I would recommend leaving a good 3″ of excess felt on both ‘ends’ of the tree.  That way, it would be easy to glue it around the depth of the foam.  All you’d have to do is to add a strip of the hook side of Velcro to one side, and that would ‘stick’ it together.  You can see by the photos below, that you get the benefit of my struggle.  A long piece of felt with hook Velcro to the back covers up my ‘messy’ back seam.

Back joining mess

Star Tree Topper

One last structural challenge:  a floppy star tree topper!  A piece of boning, stitched to an additional strip of yellow felt and glued to the back solved the problem of a floppy star.  This ‘cone + star’ simply gets set on top of the tree once it is stuck together as shown above.

Felt ‘Ornaments’ for Play

While I have an embroidery machine ‘hidden’ in my Studio, I really did not even consider using it to make all of the ‘Ornaments’.  Instead, I took my challenge from the inspiration photo project, and set out to make my own out of felt, machine stitching, and hand embroidery – and I’m SO GLAD I DID!  It was such fun – finding images online, then drawing the sections on felt, refining, re-doing, etc.  Not far into this process, I realized that if they were to hold up to little fingers playing (hopefully for years), that a single layer just would NOT suffice!  See my first reindeer at the  left – he would have leg amputations fairly quickly, I feared.  Instead, I did not hesitate at all on making numerous layers for these pieces, as you can see on the Rudolph Reindeer and Bell in the center.

These two pieces below at right were the very last completed as I took one more trip to JoAnn’s for a red pompom and a jingle bell.  Fearing detachment and swallowing danger, I stitched the bell on in a way I learned to sew on metal shank buttons to coats.  Since metal will ALWAYS cut through a sharp metal shank, I slipped a straight ‘eye’ from an old hook n’ eye card through the bell ‘shank’, and VERY SECURELY stitched the eye to the felt.  I tried to take a picture of that process.  Find those in the 2nd row of photographs.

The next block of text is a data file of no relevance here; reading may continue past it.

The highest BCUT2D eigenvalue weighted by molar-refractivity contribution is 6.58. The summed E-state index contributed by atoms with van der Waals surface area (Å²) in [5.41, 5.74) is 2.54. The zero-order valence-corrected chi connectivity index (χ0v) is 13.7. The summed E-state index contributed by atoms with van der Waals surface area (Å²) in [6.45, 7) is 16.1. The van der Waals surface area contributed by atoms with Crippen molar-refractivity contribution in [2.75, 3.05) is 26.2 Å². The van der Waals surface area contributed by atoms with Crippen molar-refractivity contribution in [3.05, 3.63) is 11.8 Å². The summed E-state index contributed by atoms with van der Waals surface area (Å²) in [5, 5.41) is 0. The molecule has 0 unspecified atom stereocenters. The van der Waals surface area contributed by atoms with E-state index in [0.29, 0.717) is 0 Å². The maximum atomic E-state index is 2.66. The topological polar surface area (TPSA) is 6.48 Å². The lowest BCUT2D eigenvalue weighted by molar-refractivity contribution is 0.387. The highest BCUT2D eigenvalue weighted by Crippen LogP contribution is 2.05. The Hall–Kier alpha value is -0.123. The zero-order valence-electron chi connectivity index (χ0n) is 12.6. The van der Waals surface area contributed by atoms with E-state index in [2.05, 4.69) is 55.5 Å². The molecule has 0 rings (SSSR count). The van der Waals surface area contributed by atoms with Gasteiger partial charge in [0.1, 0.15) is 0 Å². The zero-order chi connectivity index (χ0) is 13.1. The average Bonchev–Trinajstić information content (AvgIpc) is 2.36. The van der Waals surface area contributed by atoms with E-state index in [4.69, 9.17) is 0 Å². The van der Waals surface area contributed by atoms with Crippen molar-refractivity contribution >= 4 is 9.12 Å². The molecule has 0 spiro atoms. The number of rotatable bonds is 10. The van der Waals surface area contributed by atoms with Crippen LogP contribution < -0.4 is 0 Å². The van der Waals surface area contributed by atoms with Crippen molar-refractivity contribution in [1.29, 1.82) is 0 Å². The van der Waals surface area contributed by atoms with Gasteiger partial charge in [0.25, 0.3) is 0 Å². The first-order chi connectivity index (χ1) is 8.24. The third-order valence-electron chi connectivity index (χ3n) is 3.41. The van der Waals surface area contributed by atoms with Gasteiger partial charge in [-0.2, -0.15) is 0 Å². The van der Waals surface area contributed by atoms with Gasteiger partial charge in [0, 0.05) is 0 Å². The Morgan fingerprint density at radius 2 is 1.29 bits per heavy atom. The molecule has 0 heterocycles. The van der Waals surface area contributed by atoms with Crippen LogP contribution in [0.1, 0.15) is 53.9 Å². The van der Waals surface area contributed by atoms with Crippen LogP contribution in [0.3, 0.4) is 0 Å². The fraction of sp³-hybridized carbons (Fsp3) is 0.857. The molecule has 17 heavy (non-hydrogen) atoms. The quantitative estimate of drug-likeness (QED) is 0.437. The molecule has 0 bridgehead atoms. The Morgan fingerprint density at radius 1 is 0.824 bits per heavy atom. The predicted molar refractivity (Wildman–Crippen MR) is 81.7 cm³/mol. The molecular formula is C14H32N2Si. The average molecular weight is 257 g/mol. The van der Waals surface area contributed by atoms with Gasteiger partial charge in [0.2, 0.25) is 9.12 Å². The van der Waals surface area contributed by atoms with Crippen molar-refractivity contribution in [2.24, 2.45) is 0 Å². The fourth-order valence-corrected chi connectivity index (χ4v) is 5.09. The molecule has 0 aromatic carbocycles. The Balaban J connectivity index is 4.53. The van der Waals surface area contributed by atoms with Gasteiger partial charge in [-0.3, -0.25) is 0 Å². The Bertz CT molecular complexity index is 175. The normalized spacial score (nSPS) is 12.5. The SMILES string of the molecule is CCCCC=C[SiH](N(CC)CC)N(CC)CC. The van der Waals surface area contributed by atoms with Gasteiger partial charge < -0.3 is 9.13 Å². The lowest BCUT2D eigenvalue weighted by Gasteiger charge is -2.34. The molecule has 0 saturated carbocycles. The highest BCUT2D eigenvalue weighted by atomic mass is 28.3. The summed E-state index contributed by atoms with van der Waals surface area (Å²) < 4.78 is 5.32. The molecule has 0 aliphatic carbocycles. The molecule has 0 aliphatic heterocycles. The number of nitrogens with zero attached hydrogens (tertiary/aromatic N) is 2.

Monofilament Thread Stitching

For the stitching on my ‘pieces’, or ‘ornaments’, I used clear monofilament thread in the needle, tension lowered, a sharp needle, and neutral thread in the bobbin.  Sometimes I even dropped my feed dogs to stitch ‘freely’ with free motion embroidery adding dimension and line to the pieces.  Below you can see some details.  I also did some hand embroidery – usually for faces and hair.  AFTER thta work, I cut another larger piece of felt to which I machine stitched the hook side of Velcro, then with wrong sides together, stitched around the perimeter of the piece to make it nice and durable.  Then I would trim away the excess around the outer stitching.

Here are some close-ups of most of my other ornaments/pieces/playthings.  Who is missing?  SANTA!  Yep, I decided to leave him OFF.  Nana’s message regarding the true meaning of Christmas.  The Christ Child.

Truth:  I’ve written this post before giving our little one this gift tomorrow at Thanksgiving.  I can’t wait!!!!  I’ve left a spot at the top of this post for a picture of our little angel playing with the tree.  Along with the cardboard table ‘Tent’ I’d made for her mommy and our son 34 years ago, (Read that post HERE) she’s bound to keep busy in the coming days.

Such is the fun of MAKING GIFTS.  I pray you are enjoying the same blessing for the little ones in your family.


June, 2022 Update: The base 3-D tree didn't hold up - AT ALL! Instead, I did a flat one that anchors on a kitchen cabinet - and I think that's worked out well. Honestly, I am not sure that this gets pulled out and played with. I've had to accept that sometimes gifts we make - we do it more for the experience for ourselves, and the fun of doing it and the thrill of the 'giving' of it....leaving it's use up to the recipient, and leaving it at that.